“Colors blinking by night and day say, precipitation’s on the way!”
If you’re old enough to get the reference, you would know that more snow is on the way.
For my younger readers, here’s the story.
Back in the day, we’re talking 1960s & ’70s now, a local bank had a thing called the “Weatherball.”
The big brightly lit dome over the bank building would flash, or change colors to reflect weather changes in the forecast. There were several locations in the Twin Cities that had “weather balls.” (I always wondered… who flipped the switch to change the colors?)
Check out the classic, cheesy “Weather Ball” jingle.
KARE 11’s John Croman wrote a nice piece on the Weather Ball a few years ago.
The Weather Ball is getting a work out these days, and blinking for ice and snow today.
Expect some potentially icy and dicey commutes.
40F high temp at MSP Thursday (1st 40F since Jan 18th)
-Latest Twin Cities radar loop
-Latest NWS advisories
Clipper #2: Icy AM mix trends to all snow later
Today’s clipper looks stronger, and will produce an icy AM mix…which will transition to all snow later today.
A early AM mix of freezing rain and possible sleet greets commuters this morning.
It looks like we may see 2 separate shors of precip today. The early AM mix…then a break around midday, then all snow returns PM & evening.
Widespread totals in the 1″ to 3″+ range in the metro seem likely by Friday evening, with the best chance for 3″+ in the north metro.Heavier snow of 3″ to 6″ is likley from the far north metro northward to St. Cloud, Mille Lacs and Rice Lake.
The European Model “meteogram” below lays out the hour by hour snowfall scenario Friday.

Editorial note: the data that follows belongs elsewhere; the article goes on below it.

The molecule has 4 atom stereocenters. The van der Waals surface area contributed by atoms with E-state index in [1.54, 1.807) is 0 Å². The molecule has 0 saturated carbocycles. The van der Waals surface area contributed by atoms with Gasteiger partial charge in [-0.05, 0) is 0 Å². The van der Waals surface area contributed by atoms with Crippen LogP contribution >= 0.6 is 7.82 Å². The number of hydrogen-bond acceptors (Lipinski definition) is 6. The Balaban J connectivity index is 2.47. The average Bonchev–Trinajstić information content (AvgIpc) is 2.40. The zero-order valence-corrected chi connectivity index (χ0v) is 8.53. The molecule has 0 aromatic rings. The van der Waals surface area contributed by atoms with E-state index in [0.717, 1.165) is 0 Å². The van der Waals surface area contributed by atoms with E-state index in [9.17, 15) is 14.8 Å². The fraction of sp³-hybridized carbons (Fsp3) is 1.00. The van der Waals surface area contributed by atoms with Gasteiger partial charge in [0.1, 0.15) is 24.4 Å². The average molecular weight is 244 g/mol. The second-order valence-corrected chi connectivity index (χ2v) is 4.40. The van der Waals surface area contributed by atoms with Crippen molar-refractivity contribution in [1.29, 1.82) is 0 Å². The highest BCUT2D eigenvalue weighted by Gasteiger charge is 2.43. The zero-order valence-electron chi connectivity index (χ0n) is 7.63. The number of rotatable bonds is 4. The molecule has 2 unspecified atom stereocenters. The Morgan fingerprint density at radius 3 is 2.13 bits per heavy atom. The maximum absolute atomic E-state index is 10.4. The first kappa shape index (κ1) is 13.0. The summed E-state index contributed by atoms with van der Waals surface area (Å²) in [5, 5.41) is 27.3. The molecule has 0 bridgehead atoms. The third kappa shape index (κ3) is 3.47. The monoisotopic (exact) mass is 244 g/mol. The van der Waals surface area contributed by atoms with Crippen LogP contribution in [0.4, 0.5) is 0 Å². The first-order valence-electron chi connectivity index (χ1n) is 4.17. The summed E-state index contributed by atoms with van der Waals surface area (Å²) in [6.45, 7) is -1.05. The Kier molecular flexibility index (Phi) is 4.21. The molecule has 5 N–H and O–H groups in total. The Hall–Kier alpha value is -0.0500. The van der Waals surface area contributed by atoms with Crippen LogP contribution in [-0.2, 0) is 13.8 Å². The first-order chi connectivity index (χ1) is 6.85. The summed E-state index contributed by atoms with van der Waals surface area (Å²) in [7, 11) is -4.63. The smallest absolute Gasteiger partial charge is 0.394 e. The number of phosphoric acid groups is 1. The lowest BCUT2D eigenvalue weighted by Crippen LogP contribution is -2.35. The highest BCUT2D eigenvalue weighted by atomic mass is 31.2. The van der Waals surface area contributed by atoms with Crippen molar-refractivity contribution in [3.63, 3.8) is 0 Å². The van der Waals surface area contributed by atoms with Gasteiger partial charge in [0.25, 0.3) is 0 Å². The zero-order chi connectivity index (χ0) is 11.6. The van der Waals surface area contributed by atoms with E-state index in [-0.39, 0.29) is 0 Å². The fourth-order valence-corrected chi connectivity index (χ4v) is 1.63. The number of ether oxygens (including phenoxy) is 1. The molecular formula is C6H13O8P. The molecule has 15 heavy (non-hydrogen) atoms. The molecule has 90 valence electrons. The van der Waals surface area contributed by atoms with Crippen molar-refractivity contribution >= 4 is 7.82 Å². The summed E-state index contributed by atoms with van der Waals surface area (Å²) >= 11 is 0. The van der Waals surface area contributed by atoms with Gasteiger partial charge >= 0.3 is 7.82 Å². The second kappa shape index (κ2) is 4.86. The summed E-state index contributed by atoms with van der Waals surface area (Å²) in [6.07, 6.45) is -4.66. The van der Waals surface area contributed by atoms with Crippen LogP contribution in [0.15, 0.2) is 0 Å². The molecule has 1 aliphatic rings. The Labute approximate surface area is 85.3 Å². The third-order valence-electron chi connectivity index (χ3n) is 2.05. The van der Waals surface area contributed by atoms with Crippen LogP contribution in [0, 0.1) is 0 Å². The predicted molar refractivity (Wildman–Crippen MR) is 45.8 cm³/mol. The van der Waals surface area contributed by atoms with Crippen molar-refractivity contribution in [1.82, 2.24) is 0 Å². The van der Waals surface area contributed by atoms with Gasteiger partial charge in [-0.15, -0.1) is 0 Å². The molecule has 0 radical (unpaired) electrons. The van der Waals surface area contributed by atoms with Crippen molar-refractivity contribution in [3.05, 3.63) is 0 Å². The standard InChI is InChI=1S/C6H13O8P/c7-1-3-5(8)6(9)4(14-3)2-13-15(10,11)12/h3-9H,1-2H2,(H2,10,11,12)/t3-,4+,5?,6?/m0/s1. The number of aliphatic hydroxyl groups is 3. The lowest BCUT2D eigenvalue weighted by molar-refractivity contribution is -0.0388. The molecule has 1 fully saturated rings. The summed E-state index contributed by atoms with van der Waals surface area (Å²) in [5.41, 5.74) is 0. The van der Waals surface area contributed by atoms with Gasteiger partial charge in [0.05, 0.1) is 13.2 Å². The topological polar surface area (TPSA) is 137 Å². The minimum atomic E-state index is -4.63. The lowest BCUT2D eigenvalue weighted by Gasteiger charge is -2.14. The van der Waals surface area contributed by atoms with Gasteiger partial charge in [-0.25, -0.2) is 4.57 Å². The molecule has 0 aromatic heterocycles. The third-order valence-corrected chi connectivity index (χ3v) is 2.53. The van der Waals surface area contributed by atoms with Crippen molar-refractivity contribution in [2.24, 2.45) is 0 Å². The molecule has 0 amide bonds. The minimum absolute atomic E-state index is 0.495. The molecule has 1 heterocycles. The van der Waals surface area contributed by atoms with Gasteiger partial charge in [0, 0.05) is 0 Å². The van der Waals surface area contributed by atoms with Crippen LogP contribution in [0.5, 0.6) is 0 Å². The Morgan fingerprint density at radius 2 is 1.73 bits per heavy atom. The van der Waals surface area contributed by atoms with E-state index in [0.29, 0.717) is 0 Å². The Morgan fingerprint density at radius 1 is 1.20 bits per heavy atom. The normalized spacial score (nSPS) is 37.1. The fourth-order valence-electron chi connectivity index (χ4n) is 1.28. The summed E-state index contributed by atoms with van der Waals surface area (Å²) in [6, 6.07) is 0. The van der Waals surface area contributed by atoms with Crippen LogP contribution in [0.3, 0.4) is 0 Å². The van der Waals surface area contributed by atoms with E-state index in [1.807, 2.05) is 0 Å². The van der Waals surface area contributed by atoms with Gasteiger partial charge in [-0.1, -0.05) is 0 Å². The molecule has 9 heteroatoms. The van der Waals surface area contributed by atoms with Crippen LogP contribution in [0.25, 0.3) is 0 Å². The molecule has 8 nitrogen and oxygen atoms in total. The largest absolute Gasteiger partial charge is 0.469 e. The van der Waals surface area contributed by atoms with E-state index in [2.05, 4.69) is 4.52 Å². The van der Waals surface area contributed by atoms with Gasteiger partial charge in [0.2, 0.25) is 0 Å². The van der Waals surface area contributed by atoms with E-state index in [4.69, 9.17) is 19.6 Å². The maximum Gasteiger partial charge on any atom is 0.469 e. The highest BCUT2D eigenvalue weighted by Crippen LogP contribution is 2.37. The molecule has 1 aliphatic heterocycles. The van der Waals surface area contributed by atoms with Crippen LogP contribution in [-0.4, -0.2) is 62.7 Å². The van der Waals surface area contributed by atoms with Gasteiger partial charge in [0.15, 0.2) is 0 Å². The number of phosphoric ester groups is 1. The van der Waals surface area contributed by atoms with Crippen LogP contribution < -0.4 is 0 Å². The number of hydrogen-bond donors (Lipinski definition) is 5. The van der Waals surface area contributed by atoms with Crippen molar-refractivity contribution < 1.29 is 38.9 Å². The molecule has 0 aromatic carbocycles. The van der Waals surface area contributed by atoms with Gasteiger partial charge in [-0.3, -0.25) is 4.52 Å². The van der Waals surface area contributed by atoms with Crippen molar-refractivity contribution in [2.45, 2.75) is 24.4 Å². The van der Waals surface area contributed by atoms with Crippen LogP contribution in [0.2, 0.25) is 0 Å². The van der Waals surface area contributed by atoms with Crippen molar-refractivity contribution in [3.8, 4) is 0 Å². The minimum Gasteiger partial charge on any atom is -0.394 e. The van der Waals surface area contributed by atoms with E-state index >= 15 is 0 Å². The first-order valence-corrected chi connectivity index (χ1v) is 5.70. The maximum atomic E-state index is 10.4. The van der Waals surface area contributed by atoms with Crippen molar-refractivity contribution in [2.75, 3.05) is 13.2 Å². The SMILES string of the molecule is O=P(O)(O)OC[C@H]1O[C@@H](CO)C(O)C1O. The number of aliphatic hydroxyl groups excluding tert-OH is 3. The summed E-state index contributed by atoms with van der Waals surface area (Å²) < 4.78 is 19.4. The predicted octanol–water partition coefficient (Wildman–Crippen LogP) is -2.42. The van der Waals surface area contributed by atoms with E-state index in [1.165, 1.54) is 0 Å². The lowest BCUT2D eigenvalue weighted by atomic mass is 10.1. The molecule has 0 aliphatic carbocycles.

You’ll notice the cooler breezes tonight as colder air pushes in for the weekend.
Saturday and most of Sunday look sunny, but colder with highs generally in the 20s across Minnesota.
Sunday Night & Monday snow: Track trending north – Upgraded Canadian GEM Model leads the way
The latest forecast trends with our incoming snow system Sunday night & Monday reflect a northward shift in the potential storm track.
This winter, Environment Canada (Canada’s NOAA) significantly upgraded their numerical weather forecast models. The results were stunning, and the side by side model tests appear to have shown improvements that take decades to achieve.
Here’s part of the statement from Evinviroment Canada.
MAJOR UPGRADE TO THE GLOBAL DETERMINISTIC PREDICTION SYSTEM GDPS-VERSION 3.0.0) AT THE CANADIAN METEOROLOGICAL CENTRE
ON WEDNESDAY FEBRUARY 13, 2013, STARTING WITH THE 1200 UTC RUN, THE CANADIAN METEOROLOGICAL CENTRE (CMC) OF THE METEOROLOGICAL SERVICE OF CANADA (MSC) WILL IMPLEMENT VERSION 3.0.0 OF ITS GLOBAL DETERMINISTIC PREDICTION SYSTEM (GDPS), HEREAFTER REFERRED TO AS GDPS-3.0.0. THE MAIN CHANGES OF THIS UPDATE ARE:
– CHANGES TO THE 4D-VAR DATA ASSIMILATION SYSTEM: – THE USE OF ADDITIONAL REMOTE SENSING DATA: – AN INCREASE IN HORIZONTAL RESOLUTION FROM 33 TO 25 KM: – IMPORTANT CHANGES IN THE GEM MODEL PHYSICS: – AND 1200 UTC RUNS NOW DONE TO 240 HOURS AS FOR 0000 UTC RUNS.